As governments around the globe barrel headlong into the smart city wave, cybersecurity experts are raising the alarm about the proliferation of unsecured technology.  This is from a recent Trustwave study that surveyed 203 information security experts working with local and state governments in the U.S.

See also: Dyn DDoS attack shows the weaknesses on the new IoT world

In the survey 23% of respondents said that cities didn’t properly understand the cyber risks of smart city technology.

Nearly one third of experts said cities were failing to allocate the appropriate budgetary support to properly secure smart city tech. The same number of those surveyed said that political wrangling led to interference with local decision-making over security relating to smart city initiatives.

In other areas 27% of those surveyed identified publicly run WiFi networks as the area most at risk to hackers, followed by 19% who saw smart grids as most vulnerable.

Further to these nearly 13% said that traffic systems were most at risk for a security breach, with 11% citing security cameras as vulnerable to hacking.

“Municipalities are dazzled by the promises of the Industrial Internet of Things, which can bring cost savings and improved efficiency,” said Rekha Shenoy from Tripwire’s parent company, Belden. “However, the dazzle will wear off quickly if smart city initiatives can’t keep up with new threats, regulatory requirements and hidden costs.”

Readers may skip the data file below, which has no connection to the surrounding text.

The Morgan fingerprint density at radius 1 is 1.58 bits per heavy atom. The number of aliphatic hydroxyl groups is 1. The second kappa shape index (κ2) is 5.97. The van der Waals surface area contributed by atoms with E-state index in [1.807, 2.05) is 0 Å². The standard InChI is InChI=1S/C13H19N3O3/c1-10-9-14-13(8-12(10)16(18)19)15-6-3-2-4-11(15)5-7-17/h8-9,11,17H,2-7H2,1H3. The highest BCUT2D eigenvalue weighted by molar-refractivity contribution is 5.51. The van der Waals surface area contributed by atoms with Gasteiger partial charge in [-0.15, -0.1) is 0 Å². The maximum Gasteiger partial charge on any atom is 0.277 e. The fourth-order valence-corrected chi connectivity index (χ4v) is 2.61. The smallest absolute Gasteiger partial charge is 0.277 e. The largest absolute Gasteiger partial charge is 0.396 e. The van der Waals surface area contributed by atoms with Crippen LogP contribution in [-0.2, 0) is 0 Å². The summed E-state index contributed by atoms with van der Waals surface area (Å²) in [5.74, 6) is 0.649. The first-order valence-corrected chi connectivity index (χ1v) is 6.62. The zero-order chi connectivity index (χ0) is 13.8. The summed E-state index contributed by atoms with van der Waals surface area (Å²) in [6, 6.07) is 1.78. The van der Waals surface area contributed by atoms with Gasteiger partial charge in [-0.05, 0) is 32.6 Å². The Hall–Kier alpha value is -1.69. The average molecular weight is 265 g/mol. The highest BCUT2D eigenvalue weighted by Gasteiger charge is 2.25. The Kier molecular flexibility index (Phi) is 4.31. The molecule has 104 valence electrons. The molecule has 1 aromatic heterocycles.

“In order to succeed, smart cities must actively protect their critical infrastructure,” she concludes.

Smart City IoT devices have let us down recently

Smart city projects are frequently driven by mass deployment of Internet of Things (IoT) enabled devices. However, it has been revealed that many of these devices come equipped with little or no security measures.

In a recent example, Kaspersky Labs found a large number of connected speeding cameras deployed in smart city initiatives were easily hackable.

They suspected many cities are deploying IoT devices to jump on the smart city bandwagon without fully examining how secure the technology is.

“Even in not so smart cities, those devices are already processing gigabytes of citizens’ data and unfortunately are not always secure enough to defend against third parties set on manipulating them,” said the Kaspersky researchers.